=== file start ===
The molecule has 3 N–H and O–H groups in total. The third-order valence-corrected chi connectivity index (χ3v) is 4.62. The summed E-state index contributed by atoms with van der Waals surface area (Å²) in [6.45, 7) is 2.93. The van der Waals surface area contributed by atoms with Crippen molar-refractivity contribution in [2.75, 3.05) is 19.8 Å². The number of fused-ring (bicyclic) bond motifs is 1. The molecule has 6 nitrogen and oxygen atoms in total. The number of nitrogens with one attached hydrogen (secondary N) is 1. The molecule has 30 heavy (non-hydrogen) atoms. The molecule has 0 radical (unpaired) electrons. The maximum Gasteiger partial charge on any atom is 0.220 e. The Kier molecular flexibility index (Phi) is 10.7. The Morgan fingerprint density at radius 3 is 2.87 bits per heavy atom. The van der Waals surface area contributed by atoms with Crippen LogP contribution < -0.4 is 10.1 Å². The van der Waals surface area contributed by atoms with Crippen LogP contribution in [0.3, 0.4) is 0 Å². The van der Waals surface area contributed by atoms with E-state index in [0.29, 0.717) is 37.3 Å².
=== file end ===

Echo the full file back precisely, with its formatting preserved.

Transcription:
The molecule has 3 N–H and O–H groups in total. The third-order valence-corrected chi connectivity index (χ3v) is 4.62. The summed E-state index contributed by atoms with van der Waals surface area (Å²) in [6.45, 7) is 2.93. The van der Waals surface area contributed by atoms with Crippen molar-refractivity contribution in [2.75, 3.05) is 19.8 Å². The number of fused-ring (bicyclic) bond motifs is 1. The molecule has 6 nitrogen and oxygen atoms in total. The number of nitrogens with one attached hydrogen (secondary N) is 1. The molecule has 30 heavy (non-hydrogen) atoms. The molecule has 0 radical (unpaired) electrons. The maximum Gasteiger partial charge on any atom is 0.220 e. The Kier molecular flexibility index (Phi) is 10.7. The Morgan fingerprint density at radius 3 is 2.87 bits per heavy atom. The van der Waals surface area contributed by atoms with Crippen LogP contribution < -0.4 is 10.1 Å². The van der Waals surface area contributed by atoms with Crippen LogP contribution in [0.3, 0.4) is 0 Å². The van der Waals surface area contributed by atoms with E-state index in [0.29, 0.717) is 37.3 Å².